We described the case as presenting a “narrow question” and held that the Court of Appeal's modification of the judgment was not authorized by statute. (Navarro, supra, 40 Cal.4th at p. 675.) Recognizing that “an appellate court's power to modify a judgment is purely statutory” (id. at p. 678), we relied heavily on the legislative history of the statutes involved. We observed that “section 1181, subdivision 6, and later section 1260, have been understood to provide courts a mechanism for correcting the jury's error in ‘fix[ing] the degree of the crime’ “ (id. at p. 679) and not a general license to modify verdicts in accordance with the evidence. The Legislature enacted section 1181, subdivision 6, “for the purpose of overturning the result in [People v. Nagy (1926) 199 Cal. 235], in which the court acknowledged that it may be appropriate under some circumstances to modify a judgment to reflect a conviction of a single lesser included offense shown by the evidence, but concluded it lacked the authority to do so.” (Navarro, at p. 679.) Because Nagy was “a case involving a one-for-one modification,” and because section 1181, subdivision 6, was enacted “to solve the problem presented in Nagy,” we declined “to expand the statute beyond the scope of its evident purpose.” (Navarro, at p. 679.) Neither of the statutes interpreted in Navarro is at issue in this case.
The Court of Appeal, in discussing Navarro, said, “It would be anomalous to allow a jury to do what the judge may not, i.e., to conclude that the evidence does not sustain a conviction on the greater offense, but then to convict on more than one lesser included offense.” But given the inherent differences in the nature of the powers exercised by a jury in determining the guilt of an accused and a reviewing court in determining the validity of a judgment, it is hardly surprising that the Legislature would treat these situations differently. As noted, a jury may choose to find the defendant guilty of more than one lesser included offense in order to calibrate the verdict to reflect the full measure of the defendant's culpability. By contrast, a reviewing court, which has no direct factfinding role, is not in a similar position to determine whether substituting more than one lesser included offense for a conviction that is unsupported by substantial evidence would more accurately reflect the defendant's culpability. As Navarro explained, the Legislature restricted the reviewing court to the “corrective function” of “replac[ing] a single greater offense with a single lesser offense․” (Navarro, supra, 40 Cal.4th at p. 679.) This limitation does not apply here; a jury determining the extent of a defendant's culpability in the first instance exercises no similar corrective function.
Defendants and the Attorney General observe that section 954 states, “the defendant may be convicted of any number of the offenses charged.” The Attorney General contends that section 954 indicates a general policy that a defendant may be convicted of multiple offenses arising out of a single act or course of conduct. Defendants, by contrast, contend that section 954 authorizes multiple convictions of charged offenses, not uncharged offenses. But defendants do not contend that they lacked notice of all lesser included offenses of the charged offense here. Because a charged offense puts a defendant on notice of all uncharged lesser included offenses (People v. Reed (2006) 38 Cal.4th 1224, 1227), defendants had notice of, and the opportunity to defend against, the two uncharged lesser included offenses of which they were convicted, and they were never at risk of being convicted of multiple lesser offenses that were necessarily included in another. (Accord, Lacy, supra, 446 F.3d at p. 452.) Thus, defendants' precise claim is that they were entitled to notice of the number of convictions they faced if that number could be greater than one.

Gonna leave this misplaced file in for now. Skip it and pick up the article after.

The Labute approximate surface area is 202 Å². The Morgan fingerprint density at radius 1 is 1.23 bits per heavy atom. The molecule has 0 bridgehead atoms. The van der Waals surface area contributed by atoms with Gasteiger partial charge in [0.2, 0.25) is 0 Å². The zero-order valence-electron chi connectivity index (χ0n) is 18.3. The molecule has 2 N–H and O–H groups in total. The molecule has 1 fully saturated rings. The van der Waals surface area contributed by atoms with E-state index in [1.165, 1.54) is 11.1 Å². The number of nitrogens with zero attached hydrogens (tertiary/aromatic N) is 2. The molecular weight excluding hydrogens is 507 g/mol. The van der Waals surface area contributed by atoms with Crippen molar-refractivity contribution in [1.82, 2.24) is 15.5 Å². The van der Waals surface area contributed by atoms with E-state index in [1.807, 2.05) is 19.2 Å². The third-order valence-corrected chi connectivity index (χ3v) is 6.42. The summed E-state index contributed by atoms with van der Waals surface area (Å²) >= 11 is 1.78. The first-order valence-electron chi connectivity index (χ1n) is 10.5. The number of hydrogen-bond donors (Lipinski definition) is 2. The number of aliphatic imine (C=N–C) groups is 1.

However, defendants marshal no authority for this claim or any argument that outweighs the truth-seeking purpose of instructing and authorizing convictions on multiple lesser included offenses. Defendants do not contend, for example, that their lack of notice as to the number of possible convictions on lesser included offenses implicated the Three Strikes law or resulted in a sentence greater than what could be imposed upon conviction of the charged greater offense. Even if such scenarios could arise under our penal statutes, we express no view on them here. Defendants had notice of all the lesser included offenses of the charged greater offense, and they could not have been convicted of any subset of lesser offenses that encompassed one offense necessarily included in another. Defendants were not additionally entitled to notice of the number of convictions they faced.
Finally, defendants contend that convictions of multiple lesser offenses are permissible under section 954 so long as the prosecution charges them along with the greater offense in the accusatory pleading. But the rule urged by defendants would force the prosecution, before trial, to either charge one or more lesser included offenses or else forgo any conviction on more than one lesser offense regardless of what the evidence ultimately showed as to the defendant's culpability. This is not preferable to allowing the court to instruct the jury on only those lesser included offenses supported by the evidence adduced at trial.
For the reasons above, defendants were properly convicted of two lesser included offenses—attempted extortion and misdemeanor false imprisonment—neither of which is included in the other. Accordingly, the judgment of the Court of Appeal is reversed.
WE CONCUR: CANTIL–SAKAUYE, C.J., BAXTER, WERDEGAR, CHIN, CORRIGAN, JJ., and BENKE, J.*